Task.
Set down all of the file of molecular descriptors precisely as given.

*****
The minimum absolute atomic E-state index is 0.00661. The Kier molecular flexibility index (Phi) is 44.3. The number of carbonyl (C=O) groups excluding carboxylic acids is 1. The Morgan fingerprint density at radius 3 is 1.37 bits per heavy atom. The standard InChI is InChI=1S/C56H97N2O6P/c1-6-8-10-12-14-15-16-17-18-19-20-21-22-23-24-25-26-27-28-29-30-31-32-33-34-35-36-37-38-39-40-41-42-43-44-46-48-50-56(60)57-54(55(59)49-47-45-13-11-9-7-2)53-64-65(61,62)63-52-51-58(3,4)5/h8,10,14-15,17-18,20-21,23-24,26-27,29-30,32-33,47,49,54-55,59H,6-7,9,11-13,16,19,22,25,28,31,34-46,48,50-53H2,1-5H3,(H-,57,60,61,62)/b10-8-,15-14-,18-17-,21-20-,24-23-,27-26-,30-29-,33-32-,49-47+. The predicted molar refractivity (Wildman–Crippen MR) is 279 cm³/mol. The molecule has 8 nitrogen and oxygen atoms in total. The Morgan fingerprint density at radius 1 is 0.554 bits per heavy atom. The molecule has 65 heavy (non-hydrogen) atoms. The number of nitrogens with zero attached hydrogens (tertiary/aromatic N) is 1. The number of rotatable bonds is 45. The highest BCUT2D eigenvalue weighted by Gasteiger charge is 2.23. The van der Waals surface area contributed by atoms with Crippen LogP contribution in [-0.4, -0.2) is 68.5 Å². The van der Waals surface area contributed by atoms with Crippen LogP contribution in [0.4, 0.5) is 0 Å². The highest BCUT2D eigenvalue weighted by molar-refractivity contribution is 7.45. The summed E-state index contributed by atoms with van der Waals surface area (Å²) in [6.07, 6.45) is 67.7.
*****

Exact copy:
The minimum absolute atomic E-state index is 0.00661. The Kier molecular flexibility index (Phi) is 44.3. The number of carbonyl (C=O) groups excluding carboxylic acids is 1. The Morgan fingerprint density at radius 3 is 1.37 bits per heavy atom. The standard InChI is InChI=1S/C56H97N2O6P/c1-6-8-10-12-14-15-16-17-18-19-20-21-22-23-24-25-26-27-28-29-30-31-32-33-34-35-36-37-38-39-40-41-42-43-44-46-48-50-56(60)57-54(55(59)49-47-45-13-11-9-7-2)53-64-65(61,62)63-52-51-58(3,4)5/h8,10,14-15,17-18,20-21,23-24,26-27,29-30,32-33,47,49,54-55,59H,6-7,9,11-13,16,19,22,25,28,31,34-46,48,50-53H2,1-5H3,(H-,57,60,61,62)/b10-8-,15-14-,18-17-,21-20-,24-23-,27-26-,30-29-,33-32-,49-47+. The predicted molar refractivity (Wildman–Crippen MR) is 279 cm³/mol. The molecule has 8 nitrogen and oxygen atoms in total. The Morgan fingerprint density at radius 1 is 0.554 bits per heavy atom. The molecule has 65 heavy (non-hydrogen) atoms. The number of nitrogens with zero attached hydrogens (tertiary/aromatic N) is 1. The number of rotatable bonds is 45. The highest BCUT2D eigenvalue weighted by Gasteiger charge is 2.23. The van der Waals surface area contributed by atoms with Crippen LogP contribution in [-0.4, -0.2) is 68.5 Å². The van der Waals surface area contributed by atoms with Crippen LogP contribution in [0.4, 0.5) is 0 Å². The highest BCUT2D eigenvalue weighted by molar-refractivity contribution is 7.45. The summed E-state index contributed by atoms with van der Waals surface area (Å²) in [6.07, 6.45) is 67.7.